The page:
Army sent to north Bangladesh as clashes continue
In Dhaka, schools and most businesses remained closed Sunday while traffic on the usually clogged streets was thin during the first day of a two-day nationwide strike called by Jamaat-e-Islami. Thousands of security officials were patrolling the streets, according to the Dhaka Metropolitan Police.
In another development Sunday, the government filed an appeal with the Supreme Court seeking the death penalty for another Jamaat leader, Abdul Quader Mollah, Attorney General Mahbube Alam said. Last month, Mollah was convicted of mass killings during the 1971 war. He received a life prison sentence, a penalty the prosecution considered too lenient.
Seven other Jamaat leaders, including its chief, Matiur Rahman Nizami, are on trial on war crimes charges. The party is accused of forming auxiliary forces that helped the Pakistani army in killing and other serious crimes during the war.
Jamaat, which opposed Bangladesh's struggle for freedom in 1971 but denies committing atrocities, called for a nonstop shutdown across the country for Sunday and Monday to protest the trials.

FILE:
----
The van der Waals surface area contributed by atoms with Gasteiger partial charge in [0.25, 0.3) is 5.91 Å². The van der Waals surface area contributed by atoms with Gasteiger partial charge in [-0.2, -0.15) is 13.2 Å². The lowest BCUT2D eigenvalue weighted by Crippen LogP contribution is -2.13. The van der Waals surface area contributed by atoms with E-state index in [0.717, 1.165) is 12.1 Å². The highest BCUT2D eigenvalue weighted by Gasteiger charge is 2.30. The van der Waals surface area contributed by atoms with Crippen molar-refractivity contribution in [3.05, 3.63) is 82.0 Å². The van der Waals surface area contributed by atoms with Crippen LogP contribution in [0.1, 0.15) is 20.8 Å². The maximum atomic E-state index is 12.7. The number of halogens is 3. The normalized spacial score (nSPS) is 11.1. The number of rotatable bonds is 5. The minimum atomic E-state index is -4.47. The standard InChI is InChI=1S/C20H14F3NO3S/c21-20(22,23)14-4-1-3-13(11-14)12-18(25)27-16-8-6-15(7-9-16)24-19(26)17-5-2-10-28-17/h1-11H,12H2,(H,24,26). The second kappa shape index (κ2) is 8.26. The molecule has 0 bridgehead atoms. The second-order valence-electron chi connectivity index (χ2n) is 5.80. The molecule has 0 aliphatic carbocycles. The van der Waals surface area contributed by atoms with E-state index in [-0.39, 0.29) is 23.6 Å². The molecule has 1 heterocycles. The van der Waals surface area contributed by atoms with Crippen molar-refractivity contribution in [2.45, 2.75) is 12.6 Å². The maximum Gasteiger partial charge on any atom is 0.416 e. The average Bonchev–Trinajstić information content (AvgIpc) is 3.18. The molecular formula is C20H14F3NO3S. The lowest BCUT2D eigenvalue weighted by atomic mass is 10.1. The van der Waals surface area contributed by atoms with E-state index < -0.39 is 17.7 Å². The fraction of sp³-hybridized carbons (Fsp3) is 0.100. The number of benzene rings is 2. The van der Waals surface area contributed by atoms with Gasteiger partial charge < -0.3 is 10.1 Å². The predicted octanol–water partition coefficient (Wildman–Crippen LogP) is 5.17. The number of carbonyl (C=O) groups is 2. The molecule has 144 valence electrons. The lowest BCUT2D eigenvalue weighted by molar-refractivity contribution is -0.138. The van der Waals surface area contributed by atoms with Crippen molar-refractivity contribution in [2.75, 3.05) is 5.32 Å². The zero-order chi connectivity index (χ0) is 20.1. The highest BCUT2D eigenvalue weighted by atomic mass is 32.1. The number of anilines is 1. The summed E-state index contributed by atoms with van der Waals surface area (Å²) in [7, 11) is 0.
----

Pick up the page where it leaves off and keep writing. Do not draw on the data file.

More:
The United Nations, the United States and the New York-based rights group Human Rights Watch have all expressed their concerns over the violence and urged all sides to stop the fighting.
Jamaat is a partner in Bangladesh's main opposition Bangladesh Nationalist Party, which is led by former Prime Minister Khaleda Zia, and was a partner in Zia's government from 2001 to 2006.
Zia says the war crimes trials are politically motivated to target the opposition, an allegation denied by the government. Zia's party has called for a nationwide general strike for Tuesday.